Papers will be presented as either free short (10 min) or long papers (15 min), or included as a focus point in a workshop.

In addition topics for inclusion in symposium and workshops are sought from participants at all times.


Abstract format instructions:

  • See the example below and follow the format exactly. Title, authors and institutions must be included in the document you submit.
  • Select arial font type size 10.
  • Abstract word limit is 250. The word limit relates only to the text of the abstract and does not include title, authors and institutions.
  • The complete abstract must be no more than 15cm wide and 12cm in length.
  • Use single line spacing.
  • TITLE should be in UPPER CASE, bold and at the top of the abstract.
  • The name of the presenting author to be indicated by an underlining (Michael McDonald CCP (Aust), Robert A Baker CCP (Aust), Timothy Willcox CCP (Aust)). The authors’ names (Christian Middle initial Surname, highest degree) should be followed by the institution, city, country (Sentence case).
  • Abbreviations may be used but must be spelt out in full at the first mention followed by the abbreviation in parentheses.
  • Please proof read your abstract carefully.


IMPLEMENTING BENCHMARKING IN PERFUSION PRACTICE: RESULTS OF A MULTICENTRE QUALITY IMPROVEMENT INITIATIVE. Robert A Baker*, PhD, CCP (Aust), Richard F Newland*, BSc, CCP (Aust), Carmel Fenton**, Dip Perf, CCP (Aust), ECCP (Europe), Michael McDonald# Dip Perf, CCP (Aust), Timothy W Willcox*** Dip Perf, CCP (Aust) and Alan F Merry## FANZCA,
For the Perfusion Downunder Collaboration.
*Cardiac and Thoracic Surgical Unit, Department of Medicine, Flinders Medical Centre and Flinders University of South Australia, Adelaide, South Australia, Australia, **Cardiothoracic Surgical Unit, Royal Hobart Hospital, Hobart, Tasmania, Australia, #Perfusion Services, Cabrini Health, Melbourne, Victoria, Australia, ***Green Lane Perfusion, Auckland City Hospital, Auckland, New Zealand, ##Professor and Head of Department of Anaesthesiology, School of Medicine, Auckland University, Auckland, New Zealand.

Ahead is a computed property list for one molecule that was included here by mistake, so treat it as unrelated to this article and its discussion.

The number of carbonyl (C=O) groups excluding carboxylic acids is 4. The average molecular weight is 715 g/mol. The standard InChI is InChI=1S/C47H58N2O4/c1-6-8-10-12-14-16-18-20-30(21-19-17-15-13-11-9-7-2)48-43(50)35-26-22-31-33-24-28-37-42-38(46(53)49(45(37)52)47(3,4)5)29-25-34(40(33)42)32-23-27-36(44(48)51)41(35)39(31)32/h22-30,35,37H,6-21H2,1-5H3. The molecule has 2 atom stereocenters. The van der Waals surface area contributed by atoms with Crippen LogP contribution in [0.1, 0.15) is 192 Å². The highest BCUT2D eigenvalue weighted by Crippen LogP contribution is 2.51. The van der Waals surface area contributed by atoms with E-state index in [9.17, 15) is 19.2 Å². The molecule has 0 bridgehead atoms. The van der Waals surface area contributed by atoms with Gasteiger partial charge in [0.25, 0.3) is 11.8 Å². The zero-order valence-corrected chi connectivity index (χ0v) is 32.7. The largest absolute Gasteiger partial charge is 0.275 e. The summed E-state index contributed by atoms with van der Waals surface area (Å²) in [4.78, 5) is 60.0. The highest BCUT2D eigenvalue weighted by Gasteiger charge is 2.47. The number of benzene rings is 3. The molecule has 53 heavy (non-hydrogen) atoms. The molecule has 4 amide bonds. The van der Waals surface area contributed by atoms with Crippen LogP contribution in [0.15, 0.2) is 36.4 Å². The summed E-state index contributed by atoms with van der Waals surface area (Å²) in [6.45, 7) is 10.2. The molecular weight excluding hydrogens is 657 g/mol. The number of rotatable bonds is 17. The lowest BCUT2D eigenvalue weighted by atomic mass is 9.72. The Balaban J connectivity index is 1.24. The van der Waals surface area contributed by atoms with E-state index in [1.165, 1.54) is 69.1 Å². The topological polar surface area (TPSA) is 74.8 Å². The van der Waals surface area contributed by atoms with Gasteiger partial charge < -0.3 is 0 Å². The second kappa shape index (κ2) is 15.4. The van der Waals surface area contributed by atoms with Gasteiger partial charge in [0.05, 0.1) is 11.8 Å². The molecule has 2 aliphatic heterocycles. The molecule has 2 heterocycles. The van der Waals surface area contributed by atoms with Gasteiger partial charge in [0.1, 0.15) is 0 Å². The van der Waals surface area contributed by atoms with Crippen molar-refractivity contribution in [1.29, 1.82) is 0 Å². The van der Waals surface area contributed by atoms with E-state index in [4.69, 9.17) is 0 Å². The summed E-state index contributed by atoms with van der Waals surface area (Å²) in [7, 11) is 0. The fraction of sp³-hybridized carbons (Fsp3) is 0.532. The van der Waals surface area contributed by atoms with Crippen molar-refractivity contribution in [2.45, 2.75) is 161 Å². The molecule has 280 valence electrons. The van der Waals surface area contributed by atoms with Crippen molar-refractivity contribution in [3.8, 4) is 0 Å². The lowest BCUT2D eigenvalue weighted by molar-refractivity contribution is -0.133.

Background: The Perfusion Downunder Collaboration (PDUC) has established a multi-center perfusion focused database with the objectives of measuring and reporting clinical practice, and to facilitate clinical improvement through the introduction of benchmarking of quantitative quality indicators.
Methods: Data were collected using the PDUC database from procedures performed in 8 Australian and New Zealand cardiac centres between March 2007 and February 2012. Benchmarked quality indicator’s (QI) of cardiopulmonary bypass (CPB) management were: blood glucose ≥ 4 mmol/l and ≤ 10mmol/l; arterial outlet temperature ≤ 37oC; and arterial blood gas pCO2 ≥ 35 and ≤45 mmHg. The incidence of QI in our baseline procedural cohort (2007-2011) was compared with procedures after the introduction of benchmarking.
Results: Seven thousand eight hundred and seventy-seven procedures were evaluated to compare the incidence of QI before and after the introduction of benchmarking. The incidence of the blood glucose QI improved from 67% to 75% of procedures, with a benchmark value of 93.4%. The arterial outlet temperature QI improved from 61% to 75% of procedures with the benchmark of 99.7%; while the arterial pCO2 QI improved from 57 to 60%, with the benchmark value of 83.9%.
Conclusions: Participation in a multi-centre perfusion database that incorporates quantitative quality indicators facilitates clinical improvement through benchmarking.

Abstract Submissions

All abstracts must be submitted electronically.
Email completed abstract (word document) to
abstracts@perfusiondownunder.com .
Include in your email the presenter’s name, address, and telephone number.

Speaker Timeline
Deadline for receipt of abstracts
12th July 2013
Notification of acceptance
19th July 2013

Speaker Expenses
All presenters are required to pay their own registration, accommodation and travel expenses.